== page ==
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Jason Jahns
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Hi Everyone, 

I just wanted to let you know that in addition to the paperback and Kindle versions on Amazon.com (http://amzn.to/VVFmAs), you can also find my novels at these independent bookstores: Changing Hands Bookstore in Tempe, AZ (http://bit.ly/VVFRKR) and Boulder Bookstore in Boulder, CO (http://bit.ly/VVFGPO). I'll be sure to keep you posted as more are added. Thank all of you for your continued support. Wish me luck! – Jason
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Wisdom from Miranda: For me, car driving was a waste in many ways. While others focused on the negatives of pollution and petroleum costs, I could not fathom the human waste involved—not the excrement kind; rather, I mean that the average American spends sixteen hundred hours driving a car every year. Sixteen hundred hours of rapt, pointless attention. Assuming other brains work like mine, we each have only a limited number of hours of serious concentration in us each day. If four hours of that shockingly scarce resource are wasted daily on left and right turns, it is little wonder that civilization was waning.
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Wisdom from Taruko: While the rich in their San Francisco high rises had to look at Oakland and Berkeley, Berkeley students got to spend their years of education high on the hills rising out of the Bay, gazing at the beautiful San Francisco skyline and the Golden Gate Bridge. All of this beauty without having to pay the rent normally required for such visual bliss. The best “up yours” to the rich was living better than they lived without having to pay for it.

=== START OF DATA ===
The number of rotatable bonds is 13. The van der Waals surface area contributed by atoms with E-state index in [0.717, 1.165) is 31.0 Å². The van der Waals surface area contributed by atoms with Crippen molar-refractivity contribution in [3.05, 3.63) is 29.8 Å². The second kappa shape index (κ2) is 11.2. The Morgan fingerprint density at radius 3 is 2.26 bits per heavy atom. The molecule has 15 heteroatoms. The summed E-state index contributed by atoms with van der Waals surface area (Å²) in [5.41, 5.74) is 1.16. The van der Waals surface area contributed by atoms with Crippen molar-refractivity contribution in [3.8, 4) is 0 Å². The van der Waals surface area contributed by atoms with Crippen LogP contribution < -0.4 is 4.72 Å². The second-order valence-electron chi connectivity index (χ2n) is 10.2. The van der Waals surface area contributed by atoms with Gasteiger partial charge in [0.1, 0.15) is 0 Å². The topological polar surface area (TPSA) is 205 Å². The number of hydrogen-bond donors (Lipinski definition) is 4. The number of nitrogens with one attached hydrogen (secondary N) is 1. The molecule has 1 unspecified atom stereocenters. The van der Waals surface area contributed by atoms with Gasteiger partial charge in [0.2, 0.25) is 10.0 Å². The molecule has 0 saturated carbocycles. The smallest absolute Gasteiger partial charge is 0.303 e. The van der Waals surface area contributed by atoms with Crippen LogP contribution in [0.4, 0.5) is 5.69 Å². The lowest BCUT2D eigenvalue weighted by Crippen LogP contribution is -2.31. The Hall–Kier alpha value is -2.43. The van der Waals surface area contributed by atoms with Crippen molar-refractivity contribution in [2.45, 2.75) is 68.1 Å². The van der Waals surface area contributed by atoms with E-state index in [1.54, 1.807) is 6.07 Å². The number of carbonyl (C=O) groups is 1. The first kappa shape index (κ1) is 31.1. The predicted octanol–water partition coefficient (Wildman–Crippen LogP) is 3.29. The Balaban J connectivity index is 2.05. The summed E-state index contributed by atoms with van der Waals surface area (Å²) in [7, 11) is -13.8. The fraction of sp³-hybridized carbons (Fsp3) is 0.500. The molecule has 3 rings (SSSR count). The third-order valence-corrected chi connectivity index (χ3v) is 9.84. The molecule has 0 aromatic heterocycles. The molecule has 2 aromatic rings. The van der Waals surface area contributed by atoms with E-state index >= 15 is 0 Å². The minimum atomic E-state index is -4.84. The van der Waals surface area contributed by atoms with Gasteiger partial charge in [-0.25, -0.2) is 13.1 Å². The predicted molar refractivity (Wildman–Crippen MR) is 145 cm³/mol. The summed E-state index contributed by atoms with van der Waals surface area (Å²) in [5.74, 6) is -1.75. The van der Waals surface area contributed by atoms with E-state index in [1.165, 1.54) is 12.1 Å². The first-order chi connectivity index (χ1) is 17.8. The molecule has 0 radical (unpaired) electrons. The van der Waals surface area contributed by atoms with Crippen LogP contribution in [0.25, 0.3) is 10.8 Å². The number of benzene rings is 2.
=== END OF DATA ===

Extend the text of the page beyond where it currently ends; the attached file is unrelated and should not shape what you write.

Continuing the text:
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Miranda Wisdom: I remain unconvinced that I had much choice in this “experiment.” So, by way of disclaimer: this is not my hypothesis. When your dissertation advisor tells you to do a bit of research, you do it.
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Zhuli Wisdom: Rich and poor look at death very differently. If there is something after this life–another existence of some kind, the law of averages require that if you live now as a poor person, you’d have more chance of coming back in the next life a little richer. When the rich die, they have a greater chance of coming back with less. The rich have every reason to cling to their lives of good fortune tenaciously.
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Kodachrome is a novel about a global revolution that cuts across cultural, economic, and geographic divides; a conflict between the forces of rampant greed and demands for fairness and dignity.
The two main characters are extraordinary yet solitary – reluctant warriors who never meet. Miranda Carter is a cloistered graduate student dispatched to meet her estranged Mormon grandmother and examine a bizarre medical prognosis. Zhuli Cai is an unassuming young Chinese army officer willing to give everything to save the members of his unit. He holds a heavy secret.
Miranda and Zhuli are thrown headlong into technological and supernatural intrigue and deceit. They reckon with true impossibilities and face their own worst fears in a world of double-crosses, prophets, spies, presidential candidates, and Chinese revolutionaries.
On its way to a truly surprise ending, Kodachrome will beguile you with thriller-like tempo, the foresight of science fiction, deep social truths normally found only in historical novels, and a plot that you have never seen before – anywhere.
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